Eating disorders are often difficult to diagnose and treat effectively. They are also often serious problems that require medical management and intensive treatment. Because of these complexities, the first step towards appropriate and effective treatment is a thorough and proper diagnostic assessment from a physician or psychologist.

Weight management

If you struggle with your weight and body image, you are not alone. Most people have complicated relationships with food, eating, and their bodies. In Western Europe and North America especially, the media and marketing have aggressively promoted an unhealthy ideal of weight and body image. At the same time we have become a very sedentary culture that eats a lot of high calorie food. The result is an epidemic of obesity.

Losing weight is often the easy part; maintaining weight loss almost never is. Sustained healthy weight control is a “head game” that requires a lot of courage, knowledge, insight, tools and effort. Certainly diet and nutrition, as well as exercise and fitness, are important. As for other weight management programs, CBT for weight management includes personalized plans for eating and exercise. However, CBT for weight management also helps people to acquire the thinking (cognitive) and behavioural skills that are essential for success including how to:

  • Use CBT techniques to prepare for successful behaviour change;
  • Use CBT techniques to recognize and challenge unhelpful thinking;
  • Design and select a personalized healthy eating and exercise plan;
  • Set realistic goals;
  • Motivate themselves to stick to their plan and eat well even when they don’t feel like it;
  • Resist urges;
  • Deal with setbacks and relapse and get back on track;
  • Manage craving, desire, hunger, and emotional eating;
  • Predict and plan for setbacks due to common triggers such as stress, special occasions, vacations, travel, and unsupportive people;
  • Understand and manage alcohol consumption; and
  • Develop healthy relationships with their bodies.

Sustained healthy weight management is a challenge and CBT techniques can be an important part of the solution. However, because obesity often occurs with other common problems such as mood, anxiety and substance use disorders and often results in a number of serious medical conditions, the first step towards effective weight loss and management is thorough and proper assessment from a physician or psychologist.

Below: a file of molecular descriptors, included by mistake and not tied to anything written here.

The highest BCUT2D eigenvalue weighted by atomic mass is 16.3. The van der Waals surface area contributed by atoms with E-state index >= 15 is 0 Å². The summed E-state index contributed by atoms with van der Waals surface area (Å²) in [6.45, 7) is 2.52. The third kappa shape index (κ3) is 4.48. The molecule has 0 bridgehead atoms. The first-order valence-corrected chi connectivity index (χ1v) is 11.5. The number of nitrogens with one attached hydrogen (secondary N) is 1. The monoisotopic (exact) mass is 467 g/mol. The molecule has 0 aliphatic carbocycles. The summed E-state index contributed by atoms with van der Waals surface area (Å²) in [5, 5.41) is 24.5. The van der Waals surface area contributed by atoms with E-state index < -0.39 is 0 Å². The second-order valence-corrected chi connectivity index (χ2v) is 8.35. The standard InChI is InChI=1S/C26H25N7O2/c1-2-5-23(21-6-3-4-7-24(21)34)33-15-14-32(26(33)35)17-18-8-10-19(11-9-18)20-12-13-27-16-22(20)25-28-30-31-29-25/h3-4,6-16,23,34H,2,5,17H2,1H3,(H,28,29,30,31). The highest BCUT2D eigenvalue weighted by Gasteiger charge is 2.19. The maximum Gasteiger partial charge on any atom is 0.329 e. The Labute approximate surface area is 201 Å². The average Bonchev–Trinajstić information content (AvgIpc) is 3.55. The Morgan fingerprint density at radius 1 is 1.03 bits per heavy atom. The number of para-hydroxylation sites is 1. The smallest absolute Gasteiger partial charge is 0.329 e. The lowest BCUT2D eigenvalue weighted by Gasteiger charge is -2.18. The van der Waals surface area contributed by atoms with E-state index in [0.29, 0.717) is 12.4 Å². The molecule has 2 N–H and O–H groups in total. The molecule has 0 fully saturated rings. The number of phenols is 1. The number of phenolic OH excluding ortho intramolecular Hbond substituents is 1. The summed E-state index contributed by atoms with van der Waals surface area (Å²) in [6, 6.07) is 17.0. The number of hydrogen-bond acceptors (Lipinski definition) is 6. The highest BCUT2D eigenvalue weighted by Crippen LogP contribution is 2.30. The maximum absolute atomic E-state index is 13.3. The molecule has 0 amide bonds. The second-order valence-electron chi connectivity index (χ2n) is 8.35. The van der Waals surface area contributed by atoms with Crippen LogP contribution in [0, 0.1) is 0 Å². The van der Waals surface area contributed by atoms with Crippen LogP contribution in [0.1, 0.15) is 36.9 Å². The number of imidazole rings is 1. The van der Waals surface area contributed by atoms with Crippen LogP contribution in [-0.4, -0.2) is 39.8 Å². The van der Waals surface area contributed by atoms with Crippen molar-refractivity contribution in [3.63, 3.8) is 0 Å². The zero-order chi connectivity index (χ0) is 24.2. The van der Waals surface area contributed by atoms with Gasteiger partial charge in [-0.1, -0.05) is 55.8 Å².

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FAQ
Why choose CBT Associates?

CBT Associates is a large, well-established and rapidly-growing network of clinics that provides evidence-based psychological services to children, adolescents, adults of all ages, and couples.

We are a highly-qualified group of over 50 psychologists and psychological associates who provide personalized, compassionate, respectful and discreet treatment with the highest level of... Read More

What is the policy for cancelled or missed appointments?

To help us reliably meet the needs of all our clients, we must ask you to provide 24 hours’ notice when cancelling or rescheduling an appointment. Appointments without sufficient notice will be charged the full fee.

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What is a psychologist?

Psychologists:

  • Are registered healthcare professionals who are regulated like physicians, surgeons, and dentists.
  • Work with individuals, groups and organizations to promote positive change by assessing and treating psychological problems.
  • Are trained to assess problems accurately using psychological tests and semi-structured interviews.... Read More
What is the difference between a psychologist and a psychiatrist?

Psychologists are closely aligned with psychiatrists as both are highly-trained professionals. Psychiatrists are oriented toward pharmaceutical solutions (some illnesses in fact lend themselves to medication versus talk therapy, such as severe depression or schizophrenia); while psychologists are oriented toward talk therapy as a solution.

Psychologists and psychiatrists both undertake... Read More

What is the difference between a psychotherapist and a psychologist?

The first important difference between psychotherapists and psychologists is the number of years of education and training required to register by each college. The College of Registered Psychotherapists of Ontario requires members to complete an undergraduate degree that includes 360 hours (total) of training and education. In contrast, to become a psychologist in Ontario the... Read More